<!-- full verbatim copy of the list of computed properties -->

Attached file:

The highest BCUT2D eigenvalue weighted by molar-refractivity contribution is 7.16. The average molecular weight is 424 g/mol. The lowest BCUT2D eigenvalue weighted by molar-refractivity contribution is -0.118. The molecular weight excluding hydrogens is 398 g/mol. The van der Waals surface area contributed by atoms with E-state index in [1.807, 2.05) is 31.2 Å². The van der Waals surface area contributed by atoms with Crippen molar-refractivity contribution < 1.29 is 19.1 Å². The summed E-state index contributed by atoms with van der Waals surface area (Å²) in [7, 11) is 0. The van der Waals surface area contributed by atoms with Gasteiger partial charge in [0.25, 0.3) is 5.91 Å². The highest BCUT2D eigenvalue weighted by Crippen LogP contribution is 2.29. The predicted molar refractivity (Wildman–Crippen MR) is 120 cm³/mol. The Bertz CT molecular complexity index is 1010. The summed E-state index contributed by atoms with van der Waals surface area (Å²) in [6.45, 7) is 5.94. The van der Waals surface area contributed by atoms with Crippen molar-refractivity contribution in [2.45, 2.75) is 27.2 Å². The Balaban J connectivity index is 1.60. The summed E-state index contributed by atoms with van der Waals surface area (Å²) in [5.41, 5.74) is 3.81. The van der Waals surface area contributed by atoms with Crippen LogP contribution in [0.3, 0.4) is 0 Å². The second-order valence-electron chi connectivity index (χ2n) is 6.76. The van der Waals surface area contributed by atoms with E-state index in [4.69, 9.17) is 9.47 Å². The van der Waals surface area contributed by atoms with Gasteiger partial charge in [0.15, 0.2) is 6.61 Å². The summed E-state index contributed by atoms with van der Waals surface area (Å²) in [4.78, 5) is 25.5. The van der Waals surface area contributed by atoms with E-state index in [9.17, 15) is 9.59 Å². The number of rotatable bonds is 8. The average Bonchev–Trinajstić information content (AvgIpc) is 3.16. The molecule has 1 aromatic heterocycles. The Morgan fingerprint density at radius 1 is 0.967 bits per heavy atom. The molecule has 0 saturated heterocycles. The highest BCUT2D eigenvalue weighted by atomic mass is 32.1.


The highest BCUT2D eigenvalue weighted by molar-refractivity contribution is 7.16. The average molecular weight is 424 g/mol. The lowest BCUT2D eigenvalue weighted by molar-refractivity contribution is -0.118. The molecular weight excluding hydrogens is 398 g/mol. The van der Waals surface area contributed by atoms with E-state index in [1.807, 2.05) is 31.2 Å². The van der Waals surface area contributed by atoms with Crippen molar-refractivity contribution < 1.29 is 19.1 Å². The summed E-state index contributed by atoms with van der Waals surface area (Å²) in [7, 11) is 0. The van der Waals surface area contributed by atoms with Gasteiger partial charge in [0.25, 0.3) is 5.91 Å². The highest BCUT2D eigenvalue weighted by Crippen LogP contribution is 2.29. The predicted molar refractivity (Wildman–Crippen MR) is 120 cm³/mol. The Bertz CT molecular complexity index is 1010. The summed E-state index contributed by atoms with van der Waals surface area (Å²) in [6.45, 7) is 5.94. The van der Waals surface area contributed by atoms with Crippen molar-refractivity contribution in [2.45, 2.75) is 27.2 Å². The Balaban J connectivity index is 1.60. The summed E-state index contributed by atoms with van der Waals surface area (Å²) in [5.41, 5.74) is 3.81. The van der Waals surface area contributed by atoms with Crippen LogP contribution in [0.3, 0.4) is 0 Å². The second-order valence-electron chi connectivity index (χ2n) is 6.76. The van der Waals surface area contributed by atoms with E-state index in [4.69, 9.17) is 9.47 Å². The van der Waals surface area contributed by atoms with Gasteiger partial charge in [0.15, 0.2) is 6.61 Å². The summed E-state index contributed by atoms with van der Waals surface area (Å²) in [4.78, 5) is 25.5. The van der Waals surface area contributed by atoms with E-state index in [9.17, 15) is 9.59 Å². The number of rotatable bonds is 8. The average Bonchev–Trinajstić information content (AvgIpc) is 3.16. The molecule has 1 aromatic heterocycles. The Morgan fingerprint density at radius 1 is 0.967 bits per heavy atom. The molecule has 0 saturated heterocycles. The highest BCUT2D eigenvalue weighted by atomic mass is 32.1.